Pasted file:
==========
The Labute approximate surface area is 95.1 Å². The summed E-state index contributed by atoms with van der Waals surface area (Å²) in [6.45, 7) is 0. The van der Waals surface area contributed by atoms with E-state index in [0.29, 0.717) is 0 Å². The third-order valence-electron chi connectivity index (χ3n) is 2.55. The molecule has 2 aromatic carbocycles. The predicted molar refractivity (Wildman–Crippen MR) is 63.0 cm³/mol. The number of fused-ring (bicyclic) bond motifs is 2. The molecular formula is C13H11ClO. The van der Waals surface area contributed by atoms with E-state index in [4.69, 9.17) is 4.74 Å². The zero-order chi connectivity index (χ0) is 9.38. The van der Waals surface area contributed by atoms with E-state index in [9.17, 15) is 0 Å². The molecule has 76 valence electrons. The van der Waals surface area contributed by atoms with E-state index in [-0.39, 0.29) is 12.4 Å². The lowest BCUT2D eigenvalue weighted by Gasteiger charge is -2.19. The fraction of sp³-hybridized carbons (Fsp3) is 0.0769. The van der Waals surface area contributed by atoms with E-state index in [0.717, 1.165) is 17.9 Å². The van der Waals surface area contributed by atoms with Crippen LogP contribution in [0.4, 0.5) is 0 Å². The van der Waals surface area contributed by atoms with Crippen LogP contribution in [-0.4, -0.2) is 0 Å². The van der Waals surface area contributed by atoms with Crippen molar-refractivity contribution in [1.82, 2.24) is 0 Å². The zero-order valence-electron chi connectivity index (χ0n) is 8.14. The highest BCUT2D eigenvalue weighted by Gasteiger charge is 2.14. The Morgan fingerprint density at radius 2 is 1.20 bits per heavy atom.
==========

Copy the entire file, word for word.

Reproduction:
The Labute approximate surface area is 95.1 Å². The summed E-state index contributed by atoms with van der Waals surface area (Å²) in [6.45, 7) is 0. The van der Waals surface area contributed by atoms with E-state index in [0.29, 0.717) is 0 Å². The third-order valence-electron chi connectivity index (χ3n) is 2.55. The molecule has 2 aromatic carbocycles. The predicted molar refractivity (Wildman–Crippen MR) is 63.0 cm³/mol. The number of fused-ring (bicyclic) bond motifs is 2. The molecular formula is C13H11ClO. The van der Waals surface area contributed by atoms with E-state index in [4.69, 9.17) is 4.74 Å². The zero-order chi connectivity index (χ0) is 9.38. The van der Waals surface area contributed by atoms with E-state index in [9.17, 15) is 0 Å². The molecule has 76 valence electrons. The van der Waals surface area contributed by atoms with E-state index in [-0.39, 0.29) is 12.4 Å². The lowest BCUT2D eigenvalue weighted by Gasteiger charge is -2.19. The fraction of sp³-hybridized carbons (Fsp3) is 0.0769. The van der Waals surface area contributed by atoms with E-state index in [0.717, 1.165) is 17.9 Å². The van der Waals surface area contributed by atoms with Crippen LogP contribution in [0.4, 0.5) is 0 Å². The van der Waals surface area contributed by atoms with Crippen LogP contribution in [-0.4, -0.2) is 0 Å². The van der Waals surface area contributed by atoms with Crippen molar-refractivity contribution in [1.82, 2.24) is 0 Å². The zero-order valence-electron chi connectivity index (χ0n) is 8.14. The highest BCUT2D eigenvalue weighted by Gasteiger charge is 2.14. The Morgan fingerprint density at radius 2 is 1.20 bits per heavy atom.